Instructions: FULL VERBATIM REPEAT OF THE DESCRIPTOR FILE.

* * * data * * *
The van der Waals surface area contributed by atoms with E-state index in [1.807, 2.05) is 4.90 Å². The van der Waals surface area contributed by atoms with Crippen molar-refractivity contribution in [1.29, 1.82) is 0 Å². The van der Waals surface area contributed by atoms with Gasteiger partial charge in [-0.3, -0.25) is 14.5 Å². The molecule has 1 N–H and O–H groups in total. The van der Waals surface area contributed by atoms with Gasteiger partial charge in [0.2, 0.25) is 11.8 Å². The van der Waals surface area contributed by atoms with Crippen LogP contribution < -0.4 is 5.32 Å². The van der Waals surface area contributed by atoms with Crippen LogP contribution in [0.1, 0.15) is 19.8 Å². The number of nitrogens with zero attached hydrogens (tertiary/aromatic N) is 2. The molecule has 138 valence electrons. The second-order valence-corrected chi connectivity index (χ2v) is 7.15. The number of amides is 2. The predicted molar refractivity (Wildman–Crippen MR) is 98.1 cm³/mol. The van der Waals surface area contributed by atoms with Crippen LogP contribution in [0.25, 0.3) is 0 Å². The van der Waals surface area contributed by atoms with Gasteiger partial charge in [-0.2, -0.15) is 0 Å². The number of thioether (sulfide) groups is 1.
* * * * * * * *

The van der Waals surface area contributed by atoms with E-state index in [1.807, 2.05) is 4.90 Å². The van der Waals surface area contributed by atoms with Crippen molar-refractivity contribution in [1.29, 1.82) is 0 Å². The van der Waals surface area contributed by atoms with Gasteiger partial charge in [-0.3, -0.25) is 14.5 Å². The molecule has 1 N–H and O–H groups in total. The van der Waals surface area contributed by atoms with Gasteiger partial charge in [0.2, 0.25) is 11.8 Å². The van der Waals surface area contributed by atoms with Crippen LogP contribution < -0.4 is 5.32 Å². The van der Waals surface area contributed by atoms with Crippen LogP contribution in [0.1, 0.15) is 19.8 Å². The number of nitrogens with zero attached hydrogens (tertiary/aromatic N) is 2. The molecule has 138 valence electrons. The second-order valence-corrected chi connectivity index (χ2v) is 7.15. The number of amides is 2. The predicted molar refractivity (Wildman–Crippen MR) is 98.1 cm³/mol. The van der Waals surface area contributed by atoms with Crippen LogP contribution in [0.25, 0.3) is 0 Å². The van der Waals surface area contributed by atoms with Gasteiger partial charge in [-0.2, -0.15) is 0 Å². The number of thioether (sulfide) groups is 1.